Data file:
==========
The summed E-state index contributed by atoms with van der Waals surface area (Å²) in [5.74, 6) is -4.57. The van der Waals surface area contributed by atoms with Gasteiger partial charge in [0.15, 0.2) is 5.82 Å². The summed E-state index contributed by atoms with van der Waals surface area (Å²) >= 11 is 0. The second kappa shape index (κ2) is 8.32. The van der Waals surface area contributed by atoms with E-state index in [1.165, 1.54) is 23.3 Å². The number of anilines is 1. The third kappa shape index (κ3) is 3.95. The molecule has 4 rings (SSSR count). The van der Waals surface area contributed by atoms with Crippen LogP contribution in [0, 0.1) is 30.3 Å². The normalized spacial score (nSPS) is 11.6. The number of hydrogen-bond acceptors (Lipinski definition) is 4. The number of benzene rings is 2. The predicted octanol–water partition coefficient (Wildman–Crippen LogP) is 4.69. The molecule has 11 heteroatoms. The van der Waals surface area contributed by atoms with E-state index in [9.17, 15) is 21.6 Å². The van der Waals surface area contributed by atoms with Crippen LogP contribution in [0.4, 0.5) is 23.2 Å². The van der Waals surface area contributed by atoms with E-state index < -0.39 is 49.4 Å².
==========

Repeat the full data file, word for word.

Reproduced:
The summed E-state index contributed by atoms with van der Waals surface area (Å²) in [5.74, 6) is -4.57. The van der Waals surface area contributed by atoms with Gasteiger partial charge in [0.15, 0.2) is 5.82 Å². The summed E-state index contributed by atoms with van der Waals surface area (Å²) >= 11 is 0. The second kappa shape index (κ2) is 8.32. The van der Waals surface area contributed by atoms with E-state index in [1.165, 1.54) is 23.3 Å². The number of anilines is 1. The third kappa shape index (κ3) is 3.95. The molecule has 4 rings (SSSR count). The van der Waals surface area contributed by atoms with Crippen LogP contribution in [0, 0.1) is 30.3 Å². The normalized spacial score (nSPS) is 11.6. The number of hydrogen-bond acceptors (Lipinski definition) is 4. The number of benzene rings is 2. The predicted octanol–water partition coefficient (Wildman–Crippen LogP) is 4.69. The molecule has 11 heteroatoms. The van der Waals surface area contributed by atoms with E-state index in [9.17, 15) is 21.6 Å². The van der Waals surface area contributed by atoms with Crippen LogP contribution in [0.4, 0.5) is 23.2 Å². The van der Waals surface area contributed by atoms with E-state index < -0.39 is 49.4 Å².